Mass Effect




Genre:   RPG – Role-Playing Game

Developer:   BioWare

Publisher:    Electronic Arts

Released:  May 28th 2008

PC Requirements:   See review below.







by Trail_Mystic


Years ago I was impressed by the story, game play and dialog of Knights of the Old Republic. When the sequel was released, everyone (including me) wanted the game to be even better. Everyone wanted to have that emotional bond with a game that had characters of depth and a storyline that kept you playing for hours. Everyone wanted to be that Jedi again; to save or to conquer.

Unfortunately, KotOR 2 -- although it did have a great story and (in some cases) even better game play than its predecessor -- came to us neutered. Lack of time and budgeting restrictions forced the developers to tie the knot too quickly and get it out of the door. We were left wanting, waiting for the fabled KotOR 3 that would never seem to materialize. Flash forward to a few years later....

I'm sure that, unlike myself, many of you have already read at least one or two of the on-line reviews about the console release of Mass Effect. I thought that, like Halo 3, the game would always be exclusive to consoles and I am a dedicated PC gamer. Even then, the Mass Effect trailers tickled my game playing nerves into a virtual frenzy. It made me attempt to justify purchasing a console for only a few games -- but I still could not do it. Then the wonderful day came when BioWare made the announcement that Mass Effect would be re-engineered for PC and would even have new content! I thought, “THAT is an instant preorder for me!” On looking back, I have to say it's one of the best game purchases I've ever made. That empty feeling created by the void left from Knights of the Old Republic 2 has finally been filled. While you may not take on the role of a Jedi in Mass Effect, your part will be equally heroic and adventure-filled in a similarly epic struggle between good and evil.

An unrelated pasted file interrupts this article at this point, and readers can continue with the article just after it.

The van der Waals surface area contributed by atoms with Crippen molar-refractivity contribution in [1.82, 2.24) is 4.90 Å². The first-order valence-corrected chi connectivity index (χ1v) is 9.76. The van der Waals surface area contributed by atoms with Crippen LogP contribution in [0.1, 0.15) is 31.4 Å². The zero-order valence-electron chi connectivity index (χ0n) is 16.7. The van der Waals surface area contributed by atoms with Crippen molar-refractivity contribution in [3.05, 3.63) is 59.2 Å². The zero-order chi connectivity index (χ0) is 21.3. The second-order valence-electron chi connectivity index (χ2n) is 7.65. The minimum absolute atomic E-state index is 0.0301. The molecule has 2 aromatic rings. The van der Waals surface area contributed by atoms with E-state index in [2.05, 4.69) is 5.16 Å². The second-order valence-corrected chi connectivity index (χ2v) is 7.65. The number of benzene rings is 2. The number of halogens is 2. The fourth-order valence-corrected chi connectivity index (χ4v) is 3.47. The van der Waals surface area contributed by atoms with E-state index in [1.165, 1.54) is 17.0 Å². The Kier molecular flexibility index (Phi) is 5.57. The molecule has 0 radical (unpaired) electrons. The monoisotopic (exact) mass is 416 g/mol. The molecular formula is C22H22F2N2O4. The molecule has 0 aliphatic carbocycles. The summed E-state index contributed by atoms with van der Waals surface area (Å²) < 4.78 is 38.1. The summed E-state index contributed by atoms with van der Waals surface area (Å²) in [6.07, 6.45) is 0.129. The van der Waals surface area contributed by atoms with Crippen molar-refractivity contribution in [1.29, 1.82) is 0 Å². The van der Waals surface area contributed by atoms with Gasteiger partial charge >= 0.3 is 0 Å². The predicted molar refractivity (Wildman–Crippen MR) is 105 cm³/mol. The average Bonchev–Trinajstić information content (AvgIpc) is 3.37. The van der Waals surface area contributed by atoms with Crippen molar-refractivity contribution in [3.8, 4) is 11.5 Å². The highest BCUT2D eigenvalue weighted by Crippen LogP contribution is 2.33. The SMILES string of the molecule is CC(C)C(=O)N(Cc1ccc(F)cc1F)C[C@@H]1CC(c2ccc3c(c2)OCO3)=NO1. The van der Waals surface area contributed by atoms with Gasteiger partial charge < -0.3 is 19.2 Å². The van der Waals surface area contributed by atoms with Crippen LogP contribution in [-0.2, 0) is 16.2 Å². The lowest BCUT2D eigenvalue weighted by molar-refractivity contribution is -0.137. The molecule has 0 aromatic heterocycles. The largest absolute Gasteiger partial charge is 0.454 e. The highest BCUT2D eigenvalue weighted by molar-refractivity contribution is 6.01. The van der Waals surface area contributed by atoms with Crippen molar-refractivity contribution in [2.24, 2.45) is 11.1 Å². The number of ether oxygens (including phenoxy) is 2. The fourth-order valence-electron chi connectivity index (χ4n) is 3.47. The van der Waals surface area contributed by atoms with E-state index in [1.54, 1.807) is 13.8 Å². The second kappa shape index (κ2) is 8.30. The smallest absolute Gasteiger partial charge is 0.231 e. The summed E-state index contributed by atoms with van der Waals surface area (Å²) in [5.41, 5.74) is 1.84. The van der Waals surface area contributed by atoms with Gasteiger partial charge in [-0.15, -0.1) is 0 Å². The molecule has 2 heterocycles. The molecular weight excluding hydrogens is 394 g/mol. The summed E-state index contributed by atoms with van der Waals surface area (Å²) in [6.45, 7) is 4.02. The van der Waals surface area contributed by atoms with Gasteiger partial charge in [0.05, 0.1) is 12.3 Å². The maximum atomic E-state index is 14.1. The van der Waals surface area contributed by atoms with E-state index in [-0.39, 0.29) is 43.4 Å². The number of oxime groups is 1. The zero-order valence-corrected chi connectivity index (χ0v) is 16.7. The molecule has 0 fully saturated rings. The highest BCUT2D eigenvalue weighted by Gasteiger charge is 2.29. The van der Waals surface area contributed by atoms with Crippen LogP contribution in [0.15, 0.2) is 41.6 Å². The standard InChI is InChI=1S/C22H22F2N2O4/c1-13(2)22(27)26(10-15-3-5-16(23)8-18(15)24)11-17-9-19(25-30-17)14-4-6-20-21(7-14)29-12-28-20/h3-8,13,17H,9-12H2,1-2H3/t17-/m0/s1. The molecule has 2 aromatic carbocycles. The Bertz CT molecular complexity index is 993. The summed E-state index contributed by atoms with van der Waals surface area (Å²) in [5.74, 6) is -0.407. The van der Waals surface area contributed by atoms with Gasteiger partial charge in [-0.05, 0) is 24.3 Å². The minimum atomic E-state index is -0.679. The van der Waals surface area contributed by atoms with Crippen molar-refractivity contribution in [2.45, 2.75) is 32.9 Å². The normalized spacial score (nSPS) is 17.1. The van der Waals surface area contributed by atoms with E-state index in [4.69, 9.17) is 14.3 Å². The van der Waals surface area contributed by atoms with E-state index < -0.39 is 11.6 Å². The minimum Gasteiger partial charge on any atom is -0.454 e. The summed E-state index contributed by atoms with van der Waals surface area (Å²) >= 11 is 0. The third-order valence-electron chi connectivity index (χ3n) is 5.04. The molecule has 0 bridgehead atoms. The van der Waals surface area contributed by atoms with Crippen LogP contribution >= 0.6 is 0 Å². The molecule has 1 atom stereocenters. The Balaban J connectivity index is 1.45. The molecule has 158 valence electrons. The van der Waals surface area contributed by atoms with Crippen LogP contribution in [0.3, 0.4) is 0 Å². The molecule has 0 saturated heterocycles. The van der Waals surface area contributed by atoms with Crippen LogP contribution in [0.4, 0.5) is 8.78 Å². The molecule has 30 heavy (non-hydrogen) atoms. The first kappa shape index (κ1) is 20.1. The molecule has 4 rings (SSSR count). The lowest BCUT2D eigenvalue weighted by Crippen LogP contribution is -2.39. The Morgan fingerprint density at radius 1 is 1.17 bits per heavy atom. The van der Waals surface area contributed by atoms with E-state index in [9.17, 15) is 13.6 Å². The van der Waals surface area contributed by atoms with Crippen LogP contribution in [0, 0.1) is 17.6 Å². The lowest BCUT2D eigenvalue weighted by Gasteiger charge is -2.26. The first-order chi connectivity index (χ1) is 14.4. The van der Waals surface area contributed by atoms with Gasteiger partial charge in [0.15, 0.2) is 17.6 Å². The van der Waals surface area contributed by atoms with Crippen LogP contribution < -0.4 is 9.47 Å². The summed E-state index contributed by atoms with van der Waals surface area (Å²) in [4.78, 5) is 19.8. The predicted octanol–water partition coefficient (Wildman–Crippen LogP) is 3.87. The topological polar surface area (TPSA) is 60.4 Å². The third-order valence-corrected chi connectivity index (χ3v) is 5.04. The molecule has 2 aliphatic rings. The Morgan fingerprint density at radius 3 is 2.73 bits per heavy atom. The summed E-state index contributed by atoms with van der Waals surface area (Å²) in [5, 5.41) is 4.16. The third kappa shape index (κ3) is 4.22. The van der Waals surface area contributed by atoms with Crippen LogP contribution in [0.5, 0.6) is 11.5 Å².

In the year 2148, Human explorers come across ancient technology hidden on Mars that will change the face of Humanity forever. Still further in the future, when that technology has been utilized and the Human race is part of an ever-expanding alliance, we begin to venture out and find that the universe is anything but empty. Unfortunately, first contact comes in the form of a war that -- it not for the intercession of a galactic ruling council -- would have brought great tragedy to our race. Thus begins the introduction of Humans to the rest of the known galaxy, and not all are enthused about it.

With the introduction of Humans into the current galactic political structure, an embassy is founded at the location of the ruling group called Citadel Station. You, along with your commanding officer and the Human ambassador, are called in front of the Council. The Council presents you with a unique opportunity -- to become part of the Council's Special Operations group known as Spectre. This is a great honor and will go a long way toward helping Human relations over all. Only the best are chosen to join the organization and, as such, you first need to be observed by an established agent. You are sent on your first mission with Spectre agent Nihlus, a Turian. Turians are the race with which Humans almost had a full-scale war until the Council intervened. Luckily, this Turian is fair-minded and looks only at your abilities, not the fact that you are Human.

When you arrive at the location of your first mission, a remote colony outpost, you find that it has been over-run with a race of synthetic beings known as the Geth, who have not appeared in this part of the galaxy for centuries. This first exposure to action in the game is also a training mission for you as the gamer. It takes you through the main game controls and gives you a small introduction of what is yet to come. Your eventual mission will be to find out why the Geth are attacking. This sounds fairly basic, but the story becomes much, much more complex.

The storyline in Mass Effect makes you feel as if you are part of a science fiction novel brought to the gaming format. The paperback novel Revelation, a prequel to the game, is available separately. My guess is that this was written either prior to or during the making of the game as a way to keep track of the detailed back story. The work put into this storyline is evident in many aspects of the game. I don't usually refer to the now overused term “epic,” so when I say this game is epic, believe it.